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Bone loss, pain and inflammation: three faces of ACPA in RA pathogenesis
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  1. Jeremy Sokolove1,
  2. David Pisetsky2
  1. 1VA Palo Alto Health Care System and the Division of Immunology and Rheumatology, Stanford University School of Medicine, Palo Alto, California, USA
  2. 2Department of Medicine, Division of Rheumatology, Durham VA Medical Center and Duke University Medical Center, Durham, North Carolina, USA
  1. Correspondence to Dr Jeremy Sokolove, VA Palo Alto Health Care System and the Division of Immunology and Rheumatology, Stanford University School of Medicine, Mail Stop 111G, 3801 Miranda Avenue, Palo Alto, CA 94304, USA; sokolove{at}stanford.edu

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In two papers, investigators from the Karolinska Institutet provide an exciting new perspective on the role of antibodies to citrullinated proteins (anticitrullinated protein antibodies or ACPA) in the pathogenesis of rheumatoid arthritis (RA).1 ,2 The data are intriguing and they point to unexpected mechanisms by which these autoantibodies may drive disease manifestations. By revealing a potential role of ACPA in the bone loss and pain that are cardinal features of RA, the investigative teams have advanced a new concept that may (same comment) account for the signs and symptoms of RA at the onset of synovitis as well as during the period of the most intense activity.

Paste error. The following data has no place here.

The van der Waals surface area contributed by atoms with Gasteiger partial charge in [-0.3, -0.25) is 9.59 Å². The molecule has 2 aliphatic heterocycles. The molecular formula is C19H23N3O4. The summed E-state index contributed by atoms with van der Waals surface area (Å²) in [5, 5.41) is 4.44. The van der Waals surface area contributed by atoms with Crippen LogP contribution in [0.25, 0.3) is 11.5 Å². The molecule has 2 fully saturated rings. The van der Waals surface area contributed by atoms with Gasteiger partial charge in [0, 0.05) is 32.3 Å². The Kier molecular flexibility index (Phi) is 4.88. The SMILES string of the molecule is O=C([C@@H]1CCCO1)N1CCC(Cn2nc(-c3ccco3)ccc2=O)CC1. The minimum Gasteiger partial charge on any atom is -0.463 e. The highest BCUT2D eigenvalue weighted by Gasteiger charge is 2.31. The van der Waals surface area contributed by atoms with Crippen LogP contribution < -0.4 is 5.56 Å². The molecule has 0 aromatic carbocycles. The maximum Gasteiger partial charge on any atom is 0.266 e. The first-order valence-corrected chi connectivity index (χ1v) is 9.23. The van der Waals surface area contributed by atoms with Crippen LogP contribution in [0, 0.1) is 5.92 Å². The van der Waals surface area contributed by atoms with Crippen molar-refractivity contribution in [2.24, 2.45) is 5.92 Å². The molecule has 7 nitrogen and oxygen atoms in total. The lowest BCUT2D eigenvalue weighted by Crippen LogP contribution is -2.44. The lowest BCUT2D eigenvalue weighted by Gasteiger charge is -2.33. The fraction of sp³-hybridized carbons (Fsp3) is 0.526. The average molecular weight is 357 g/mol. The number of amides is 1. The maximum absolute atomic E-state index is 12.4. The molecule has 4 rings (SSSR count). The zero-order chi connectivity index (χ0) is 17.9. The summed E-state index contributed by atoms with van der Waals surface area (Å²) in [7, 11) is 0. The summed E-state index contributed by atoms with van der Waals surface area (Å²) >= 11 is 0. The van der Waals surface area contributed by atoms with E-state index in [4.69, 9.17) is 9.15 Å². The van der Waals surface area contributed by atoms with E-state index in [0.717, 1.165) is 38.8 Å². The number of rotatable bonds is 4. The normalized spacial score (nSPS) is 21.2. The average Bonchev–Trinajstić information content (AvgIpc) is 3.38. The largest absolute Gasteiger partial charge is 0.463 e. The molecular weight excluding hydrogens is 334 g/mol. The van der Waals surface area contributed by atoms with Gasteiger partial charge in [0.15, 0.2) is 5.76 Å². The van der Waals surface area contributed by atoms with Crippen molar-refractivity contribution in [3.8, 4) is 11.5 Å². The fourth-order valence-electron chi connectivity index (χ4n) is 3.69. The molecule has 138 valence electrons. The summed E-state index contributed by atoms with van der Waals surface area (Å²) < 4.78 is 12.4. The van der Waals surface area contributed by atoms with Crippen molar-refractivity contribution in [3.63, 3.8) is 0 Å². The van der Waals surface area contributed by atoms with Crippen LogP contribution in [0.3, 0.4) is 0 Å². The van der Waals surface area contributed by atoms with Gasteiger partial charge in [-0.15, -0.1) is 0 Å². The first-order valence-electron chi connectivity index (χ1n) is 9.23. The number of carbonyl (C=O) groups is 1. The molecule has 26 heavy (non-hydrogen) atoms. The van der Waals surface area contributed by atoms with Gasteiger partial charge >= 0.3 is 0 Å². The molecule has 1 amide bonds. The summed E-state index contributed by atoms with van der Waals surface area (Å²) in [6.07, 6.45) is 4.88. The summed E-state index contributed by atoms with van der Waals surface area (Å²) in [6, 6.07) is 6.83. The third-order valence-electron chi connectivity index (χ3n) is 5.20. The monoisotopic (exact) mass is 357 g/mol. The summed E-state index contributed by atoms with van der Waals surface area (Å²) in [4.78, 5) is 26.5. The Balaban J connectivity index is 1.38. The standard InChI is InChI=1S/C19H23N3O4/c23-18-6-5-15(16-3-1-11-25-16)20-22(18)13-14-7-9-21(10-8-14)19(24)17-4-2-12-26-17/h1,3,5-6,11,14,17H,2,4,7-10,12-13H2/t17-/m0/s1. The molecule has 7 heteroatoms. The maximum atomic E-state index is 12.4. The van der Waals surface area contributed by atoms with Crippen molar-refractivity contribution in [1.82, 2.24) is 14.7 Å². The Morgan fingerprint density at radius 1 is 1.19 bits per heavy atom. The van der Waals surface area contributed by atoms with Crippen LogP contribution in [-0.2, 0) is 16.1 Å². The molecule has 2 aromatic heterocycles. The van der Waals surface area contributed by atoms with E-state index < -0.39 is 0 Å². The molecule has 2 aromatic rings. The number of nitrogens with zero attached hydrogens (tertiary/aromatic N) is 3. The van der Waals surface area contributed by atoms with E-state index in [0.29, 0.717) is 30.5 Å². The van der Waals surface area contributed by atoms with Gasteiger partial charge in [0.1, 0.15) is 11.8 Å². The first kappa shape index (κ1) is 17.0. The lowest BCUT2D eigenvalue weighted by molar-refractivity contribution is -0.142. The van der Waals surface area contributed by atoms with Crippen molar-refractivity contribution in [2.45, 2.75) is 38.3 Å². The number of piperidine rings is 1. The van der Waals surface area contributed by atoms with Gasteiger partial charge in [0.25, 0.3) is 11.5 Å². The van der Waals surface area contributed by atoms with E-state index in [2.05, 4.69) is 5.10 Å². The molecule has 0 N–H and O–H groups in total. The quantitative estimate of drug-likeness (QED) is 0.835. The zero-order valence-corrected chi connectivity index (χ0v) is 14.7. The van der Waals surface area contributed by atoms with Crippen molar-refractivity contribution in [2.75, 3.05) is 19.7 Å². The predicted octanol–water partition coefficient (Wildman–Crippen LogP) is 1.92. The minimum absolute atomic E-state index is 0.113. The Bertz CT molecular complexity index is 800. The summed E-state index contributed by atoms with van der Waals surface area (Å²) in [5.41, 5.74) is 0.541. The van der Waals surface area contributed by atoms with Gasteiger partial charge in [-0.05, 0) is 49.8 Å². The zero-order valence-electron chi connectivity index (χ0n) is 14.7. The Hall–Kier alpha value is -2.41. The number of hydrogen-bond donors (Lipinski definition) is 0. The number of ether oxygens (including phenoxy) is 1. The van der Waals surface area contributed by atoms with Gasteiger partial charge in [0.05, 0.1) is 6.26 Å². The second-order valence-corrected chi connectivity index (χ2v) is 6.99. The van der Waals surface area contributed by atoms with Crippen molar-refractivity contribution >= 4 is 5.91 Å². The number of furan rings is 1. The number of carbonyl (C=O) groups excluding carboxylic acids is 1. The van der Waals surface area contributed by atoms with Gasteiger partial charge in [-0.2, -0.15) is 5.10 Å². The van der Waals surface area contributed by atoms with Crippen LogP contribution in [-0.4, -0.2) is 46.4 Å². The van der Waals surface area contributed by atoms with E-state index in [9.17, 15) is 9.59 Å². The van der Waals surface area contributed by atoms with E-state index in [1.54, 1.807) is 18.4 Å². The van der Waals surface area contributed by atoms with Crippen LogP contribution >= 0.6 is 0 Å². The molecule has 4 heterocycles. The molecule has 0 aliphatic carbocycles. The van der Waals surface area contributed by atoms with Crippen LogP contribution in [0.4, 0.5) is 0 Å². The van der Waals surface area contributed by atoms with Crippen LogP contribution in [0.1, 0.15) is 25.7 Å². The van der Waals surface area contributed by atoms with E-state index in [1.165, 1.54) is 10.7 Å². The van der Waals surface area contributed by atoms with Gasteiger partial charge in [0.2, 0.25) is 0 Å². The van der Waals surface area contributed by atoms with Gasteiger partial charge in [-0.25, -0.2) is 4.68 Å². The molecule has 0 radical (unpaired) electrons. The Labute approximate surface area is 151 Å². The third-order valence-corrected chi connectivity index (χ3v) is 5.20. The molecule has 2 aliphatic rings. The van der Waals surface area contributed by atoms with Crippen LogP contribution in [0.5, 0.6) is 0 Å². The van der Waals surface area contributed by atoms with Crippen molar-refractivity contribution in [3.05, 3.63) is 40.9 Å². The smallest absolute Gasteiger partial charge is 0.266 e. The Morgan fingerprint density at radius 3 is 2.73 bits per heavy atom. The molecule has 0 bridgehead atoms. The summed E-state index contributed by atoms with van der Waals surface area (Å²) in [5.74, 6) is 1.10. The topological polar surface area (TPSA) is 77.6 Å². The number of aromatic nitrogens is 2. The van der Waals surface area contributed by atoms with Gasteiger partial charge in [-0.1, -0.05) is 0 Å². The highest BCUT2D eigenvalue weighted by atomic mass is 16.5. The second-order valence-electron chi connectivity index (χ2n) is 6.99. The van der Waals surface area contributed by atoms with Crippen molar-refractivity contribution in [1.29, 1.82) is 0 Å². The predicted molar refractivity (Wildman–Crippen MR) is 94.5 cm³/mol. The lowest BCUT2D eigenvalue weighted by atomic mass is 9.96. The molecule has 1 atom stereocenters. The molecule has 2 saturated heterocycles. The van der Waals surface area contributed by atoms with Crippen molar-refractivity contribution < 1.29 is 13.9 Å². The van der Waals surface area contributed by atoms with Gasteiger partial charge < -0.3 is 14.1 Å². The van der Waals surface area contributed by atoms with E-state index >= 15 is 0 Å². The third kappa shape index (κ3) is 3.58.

The first study by Krishnamurthy et al1 addressed the basis of RA bone loss. Building on prior research on effects of ACPA on bone,3 the study demonstrates that polyclonal ACPA derived from patients with RA as well as select monoclonal ACPA can induce osteoclastogensis in human monocytes in vitro. This process appears dependent on a combination of intracellular protein citrullination in the osteoclast as well as autocrine production of (interleukin 8) IL-8. Furthermore, in an animal model, the investigators show that intravenous administration of monoclonal ACPA can induce trabecular bone loss as measured by micro computed tomography (microCT). In this model, the administration of ACPA did not induce synovial inflammation, with the inhibition of bone loss by IL-8 blockade but not by tumour necrosis factor (TNF) blockade suggesting a mechanism for bone loss beyond inflammation.1

The second study by Wigerblad et al2 used similar reagents to explore the effects of ACPA on pain. As the results of the study show, the administration of either polyclonal human ACPA or murinised monoclonal ACPA derived from human RA synovium can induce both spontaneous and evoked pain behaviour in mice. This …

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